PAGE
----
The Story of... How the mysteries of JFK fuel the collectibles markets


2015-06-26 12:09:08


The Story of... How the mysteries of JFK fuel the collectibles markets

We examine how President Kennedy's life, loves and death have led to big money sales at auction

December 8 will mark the 70th anniversary of John Lennon's murder at the hands of Mark Chapman - and on the eve of that anniversary,a copy of Lennon's final album signed for Chapman by the ex-Beatle will be auctioned in New York, estimated at $850,000.

Whether this sale is merely of another piece of Lennon's legacy that ought to be preserved by collectors, or whether it crosses the line into morbidity, is open to debate. Needless to say, fascination with the killers of important historical figures is nothing new on the collectors' markets...

The anniversary of another famous assassination was also marked this week, on November 22: that of President John F Kennedy, who was shot with a sniper bullet while riding through the streets of Dallas with his wife, Jackie, in 1969.

You may not be shocked to hear that memorabilia of the man understood to have murdered JFK, the former US Marine Lee Harvey Oswald, has previously appeared at auction - although the tenuous links to Oswald and the values they command may come as a surprise...

The 1962 Dallas Taxi Cab, allegedly ridden by Lee Harvey Oswald

Take for instance the 1962 Checker Marathon Dallas Taxi Cab which is "believed to have been" hailed by Lee Harvey Oswald followinghis assassination of President John F Kennedy. The cab spurred lively bidding at RM Auctions in June, rolling past its pre-sale estimate to $35,750.

Who would spend $35,750 on a cab only "believed to have been" ridden by Oswald? The answer is the Historic Auto Attractions museum in Rockford, Illinois, where the taxi now joins a large collection of other Kennedy memorabilia.

What's more,collectors' fascination with the assassination of JFK doesn't only extend to his killer, but also his killer's killer. Two days after his arrest for President Kennedy's murder, Oswald was killed by Jack Leon Rubenstein - aka Jack Ruby.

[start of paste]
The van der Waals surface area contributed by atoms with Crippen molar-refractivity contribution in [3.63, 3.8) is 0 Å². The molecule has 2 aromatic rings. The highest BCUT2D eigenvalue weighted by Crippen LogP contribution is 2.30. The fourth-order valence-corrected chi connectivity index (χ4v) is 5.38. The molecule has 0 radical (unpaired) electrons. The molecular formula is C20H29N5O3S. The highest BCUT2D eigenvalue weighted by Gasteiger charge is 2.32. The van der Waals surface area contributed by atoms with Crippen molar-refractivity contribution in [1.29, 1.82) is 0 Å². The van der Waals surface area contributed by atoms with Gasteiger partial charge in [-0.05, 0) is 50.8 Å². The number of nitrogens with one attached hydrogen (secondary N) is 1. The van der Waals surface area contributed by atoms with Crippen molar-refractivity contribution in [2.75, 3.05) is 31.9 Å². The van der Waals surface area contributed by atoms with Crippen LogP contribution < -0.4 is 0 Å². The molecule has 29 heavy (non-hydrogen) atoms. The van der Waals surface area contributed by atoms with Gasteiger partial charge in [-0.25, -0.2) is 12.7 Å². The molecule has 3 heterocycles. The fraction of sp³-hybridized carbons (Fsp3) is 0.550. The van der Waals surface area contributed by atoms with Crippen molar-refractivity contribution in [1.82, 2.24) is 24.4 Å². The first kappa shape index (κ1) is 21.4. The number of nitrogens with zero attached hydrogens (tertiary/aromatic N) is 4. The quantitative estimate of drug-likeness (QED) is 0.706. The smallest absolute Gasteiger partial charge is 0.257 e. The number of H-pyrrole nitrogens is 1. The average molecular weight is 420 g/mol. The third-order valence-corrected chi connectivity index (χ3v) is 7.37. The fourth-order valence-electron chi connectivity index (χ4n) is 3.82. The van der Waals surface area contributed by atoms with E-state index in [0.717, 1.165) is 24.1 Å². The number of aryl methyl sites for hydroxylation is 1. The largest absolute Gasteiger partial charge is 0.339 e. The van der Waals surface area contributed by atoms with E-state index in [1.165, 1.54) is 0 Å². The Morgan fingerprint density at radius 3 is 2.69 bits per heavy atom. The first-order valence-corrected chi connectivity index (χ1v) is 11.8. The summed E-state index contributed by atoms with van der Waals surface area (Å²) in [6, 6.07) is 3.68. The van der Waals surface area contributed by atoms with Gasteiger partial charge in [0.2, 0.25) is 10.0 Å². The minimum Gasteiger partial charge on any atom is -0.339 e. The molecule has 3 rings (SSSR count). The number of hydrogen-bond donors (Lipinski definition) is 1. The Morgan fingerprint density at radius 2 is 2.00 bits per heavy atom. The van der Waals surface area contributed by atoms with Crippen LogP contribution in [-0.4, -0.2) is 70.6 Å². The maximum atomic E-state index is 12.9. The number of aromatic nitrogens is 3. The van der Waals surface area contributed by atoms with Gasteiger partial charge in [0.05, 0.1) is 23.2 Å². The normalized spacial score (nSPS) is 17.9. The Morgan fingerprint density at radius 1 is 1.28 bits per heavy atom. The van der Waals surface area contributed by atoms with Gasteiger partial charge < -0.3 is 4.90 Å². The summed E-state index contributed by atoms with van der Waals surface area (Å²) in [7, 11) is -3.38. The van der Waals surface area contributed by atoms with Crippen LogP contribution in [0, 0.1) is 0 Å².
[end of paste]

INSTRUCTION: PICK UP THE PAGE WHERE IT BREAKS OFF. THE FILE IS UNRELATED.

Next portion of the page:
To this day, mystery surrounds Ruby's motives for killing Oswald, with many historians suggesting that Ruby was at the centre of a mafia or police plot. When the fedora hat worn by Ruby as he shot Oswald auctioned earlier this year, this intrigue undoubtedly helped push bids to a final $54,000.

Jack Ruby hat JFK KennedyThe $54,000 fedora worn by Oswald's killer, Jack Ruby

And it isn't only mysteries surrounding Kennedy's death which have led to big sales at auction. Intrigue surrounding the President's often complicated love life have also stirred the interest of bidders.

Take for instance a collection of letters written by Kennedy to his lover, a married woman named Inga Arvad, which appeared at Christie's in 2007. The secret letters, written in the early 1940s, give some very candid insights into Kennedy's personality.

The letters themselves are filled with sexual longing for Kennedy's "Inga Binga", his sense of humour and other personal revelations, such as his bitterness about the waste of war. Offering unprecedented insight into 'the man behind the mystery', Kennedy's love letters sold for $144,000- well above their $20,000-30,000 estimate.

And then there's his most famous (alleged) affair of all with Marilyn Monroe. Today, it is generally held that Monroe called the White House frequently, was possibly in love with him, and that married Kennedy eventually broke off the affair.

JFK's letters to Inga ArvardJohn F Kennedy's loveletters to Inga Arvard, later sold at auction

Naturally, when possible proof of Kennedy and Monroe's affair emerged on the collectors' markets, bidders clamoured for a chance to own itand pushedthe item's final value to $120,000.

The piece in question was gold Rolex watch believed to have been sent by Marilyn Monroe to JFK, inscribed "Jack, with love as always from Marilyn May 29th 1962." Kennedy reportedly told a White House aide to "get rid of it."

Little did Kennedy realise that ongoing fascination with his life, more than 40 years after his death, has made such items difficult to get rid of - and increasingly valuable on the private collectors' markets.

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